• The ESP32 comes with more GPIOs with multiple functions;
  • The ESP32 supports analog measurements on 18 channels (analog-enabled pins) versus just one 10-bit ADC pin on the ESP8266;
  • The ESP32 supports Bluetooth while the ESP8266 doesn’t;
  • The ESP32 is dual-core, and the ESP8266 is single core;
  • The ESP8266 is cheaper than the ESP32;
  • The ESP8266 has a wider community (although we don’t think that at this point, the difference is that relevant);
  • For many IoT and Wi-Fi projects, the ESP8266 can do the job for a lower price;
  • Both boards can be programmed with the Arduino core using Arduino IDE or other supported IDEs.
  • Both boards support MicroPython firmware.

You might like reading the following ESP8266 and ESP32 related articles to have an idea of the selection of the most popular ESP32 and ESP8266 development boards:

So, if you’re a beginner, should you get started with the ESP32 or the ESP8266? At this point, we definitely recommend getting started with the ESP32 instead of the ESP8266. However, if you already have an ESP8266 board, you can get started with that board and then make the shift to the ESP32.

We have a vast selection of projects with these boards in the Random Nerd Tutorials blog to help you get started:

Thanks for reading.

Analog JoyStick with Arduino

The Analog Joystick is similar to two potentiometers connected together, one for the vertical movement (Y-axis) and other for the horizontal movement (X-axis). The joystick also comes with a Select switch. It can be very handy for retro gaming, robot control or RC cars. So let’s understand how it works!dsc09428.jpg


The Arduino Uno or any other Arduino board that uses Atmega328 as the Microcontroller has ADC resolution of 10 bits. Hence the values on each analog channel can vary from 0 to 1023. Now connecting the VRx to A0 and VRy to A1 analog inputs respectively should show values as shown in the image below.

Joy diagram.jpeg

The home position for the stick is at ( x,y:511,511). If the stick is moved on X axis from one end to the other, the X values will change from 0 to 1023 and similar thing happens when moved along the Y axis. On the same lines you can read position of the stick anywhere in upper half hemisphere from combination of these values.


0 Joystick with Arduino bb.png

So let’s print the values on the terminal so that we can verify the working!

Raw Sketch

  1. #define joyX A0
  2. #define joyY A1
  4. void setup() {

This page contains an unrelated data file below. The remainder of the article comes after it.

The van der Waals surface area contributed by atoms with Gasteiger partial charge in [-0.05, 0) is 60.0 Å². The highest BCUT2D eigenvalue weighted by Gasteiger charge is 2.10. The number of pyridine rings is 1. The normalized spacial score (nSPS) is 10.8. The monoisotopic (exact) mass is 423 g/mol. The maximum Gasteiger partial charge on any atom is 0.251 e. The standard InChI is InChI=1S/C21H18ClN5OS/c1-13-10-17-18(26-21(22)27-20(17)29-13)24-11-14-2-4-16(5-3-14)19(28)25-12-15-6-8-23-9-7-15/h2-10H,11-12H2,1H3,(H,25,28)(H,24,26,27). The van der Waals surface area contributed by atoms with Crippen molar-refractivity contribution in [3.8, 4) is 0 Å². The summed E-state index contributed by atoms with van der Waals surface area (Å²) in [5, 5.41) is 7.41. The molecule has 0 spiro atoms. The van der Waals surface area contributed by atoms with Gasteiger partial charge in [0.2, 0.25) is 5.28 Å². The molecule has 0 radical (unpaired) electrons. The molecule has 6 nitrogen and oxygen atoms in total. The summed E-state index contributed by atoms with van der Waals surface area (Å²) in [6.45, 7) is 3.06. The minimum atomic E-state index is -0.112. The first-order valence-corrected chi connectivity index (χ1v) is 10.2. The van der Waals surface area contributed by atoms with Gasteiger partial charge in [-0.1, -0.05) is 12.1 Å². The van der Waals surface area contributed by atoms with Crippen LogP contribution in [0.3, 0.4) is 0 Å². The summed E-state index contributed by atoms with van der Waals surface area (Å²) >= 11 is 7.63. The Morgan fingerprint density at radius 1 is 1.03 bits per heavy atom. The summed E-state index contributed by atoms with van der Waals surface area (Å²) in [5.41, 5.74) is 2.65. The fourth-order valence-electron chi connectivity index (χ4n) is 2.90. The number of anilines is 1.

5. Serial.begin(9600);
  6. }
  8. void loop() {
  9. // put your main code here, to run repeatedly:
  10. xValue = analogRead(joyX);
  11. yValue = analogRead(joyY);
  13. //print the values with to plot or view
  14. Serial.print(xValue);
  15. Serial.print(\t);
  16. Serial.println(yValue);
  17. }


It is usually not enough to read the analog values, you might want to map it to a display or any other interface. So let’s map these these values to a 8×8 led matrix. So that we can move the pixel with the joystick. You can easily change this to map to a graphic or a OLED display.Matrx LED and Joystick with Arduino bb.png

  1. #include “LedControl.h”
  2. #define joyX A0
  3. #define joyY A1
  5. int xMap, yMap, xValue, yValue;
  6. LedControl lc=LedControl(12,11,10,1);
  8. void setup() {
  9. Serial.begin(115200);
  11. lc.shutdown(0,false);
  12. /* Set the brightness to a medium values */
  13. lc.setIntensity(0,8);
  14. /* and clear the display */
  15. lc.clearDisplay(0);
  16. }
  18. void loop() {
  19. // put your main code here, to run repeatedly:
  20. xValue = analogRead(joyX);
  21. yValue = analogRead(joyY);
  22. xMap = map(xValue, 0,1023, 0, 7);
  23. yMap = map(yValue,0,1023,7,0);
  24. lc.setLed(0,xMap,yMap,true);
  25. lc.clearDisplay(0);
  27. }

So as you see in the code above, the map() function can be used to map the ranges as you wish. Also notice that the Y axis map is inverted! So much to learn with a simple interface! Do checkout the retro ping-pong game built with the same setup.




int VRx = A0;
int VRy = A1;
int SW = 2;

int xPosition = 0;
int yPosition = 0;
int SW_state = 0;
int mapX = 0;
int mapY = 0;

void setup() {
  pinMode(VRx, INPUT);